In holiness type circles, we often pride ourselves (for lack of a better phrase) on how un-worldly we are. Yet, I tremble to think of how many Christians, even in full-Gospel holiness type circles, are dismissive of others because they view them as unqualified. It is the mindset of the world. Did the church solicit resumes for the job that fell to Barnabas and Paul? (Acts 13:2) Did anyone ask if they were qualified? What about the disciples who were formerly fishermen, Zealots, or Publicans? What happened to God selecting people to do tasks and anointing them to accomplish it? Surely God will call and anoint the people He has raised up and equipped to do the job. But that’s not what I’m talking about. I’m referring to a process by which people measure others to fill a “position” based on qualifications. It is a worldly business mindset. 
When we are thinking “qualifications” we are almost inevitably tracking in a worldly paradigm. The question becomes, “Is the person qualified for what God wants or for what man wants?” These are two different and often opposing things. God is building His Body with His members, and man is usually building his/her own kingdom and with his/her own “team.” The one is built with love and the other in strife and confusion. When man builds his/her kingdom (under the pretense that they are doing God’s work) it leads to disaster after disaster. For example, if a person is coveting a position in a church or in a denomination, they may view the person presently functioning in that role either incapable, unqualified, or derelict in their duties. What happens? They openly criticize them or take a more subtle approach of undermining them by withdrawing support in hopes that the person in their coveted position will fail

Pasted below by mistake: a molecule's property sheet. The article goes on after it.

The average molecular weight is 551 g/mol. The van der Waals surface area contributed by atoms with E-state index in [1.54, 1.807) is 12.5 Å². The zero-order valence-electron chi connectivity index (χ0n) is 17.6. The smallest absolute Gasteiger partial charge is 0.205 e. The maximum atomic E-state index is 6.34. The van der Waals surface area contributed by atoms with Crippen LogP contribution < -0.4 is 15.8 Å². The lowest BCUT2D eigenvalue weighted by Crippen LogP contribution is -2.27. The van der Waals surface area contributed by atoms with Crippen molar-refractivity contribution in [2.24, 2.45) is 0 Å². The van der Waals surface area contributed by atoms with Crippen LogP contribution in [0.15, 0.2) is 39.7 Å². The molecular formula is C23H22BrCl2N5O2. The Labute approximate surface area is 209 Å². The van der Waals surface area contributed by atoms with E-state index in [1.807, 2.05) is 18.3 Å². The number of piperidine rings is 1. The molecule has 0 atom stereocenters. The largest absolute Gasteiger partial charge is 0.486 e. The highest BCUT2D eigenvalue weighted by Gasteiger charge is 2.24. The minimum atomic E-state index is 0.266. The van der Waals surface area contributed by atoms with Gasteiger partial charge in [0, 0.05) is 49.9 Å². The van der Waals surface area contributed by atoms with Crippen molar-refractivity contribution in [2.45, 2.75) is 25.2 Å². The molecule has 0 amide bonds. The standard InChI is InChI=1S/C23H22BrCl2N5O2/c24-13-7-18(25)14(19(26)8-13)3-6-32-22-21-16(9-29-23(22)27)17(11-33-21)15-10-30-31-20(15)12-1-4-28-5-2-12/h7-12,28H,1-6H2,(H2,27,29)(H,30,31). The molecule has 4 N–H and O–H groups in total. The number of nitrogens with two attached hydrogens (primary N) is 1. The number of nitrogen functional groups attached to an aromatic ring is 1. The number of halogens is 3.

For where envying and self-seeking exist, confusion and every evil thing are there” (James 3:16 NKJV). 
“For where jealousy and selfish ambition exist, there will be disorder and every vile practice” (James 3:16 ESV)
Pride leads to self-seeking and envy. These are two attitudes and behaviors that throw the door wide open to Satan. Envy (jealousy) is displeasure at the blessing of others. Self-seeking is almost always covered up with spiritual terms such as “I feel led” or “the Lord showed me” and practical excuses such as “it makes sense to ___.” God sees these firey attitudes and the destructive behaviors that emanate from them. They are not new. The word translated as “confusion”(NKJV) or “disorder” (ESV) in James 3:16 is frequently translated as commotions or tumults. Have you ever wondered what God must think when He sees two or more Christians fighting over a ministry position?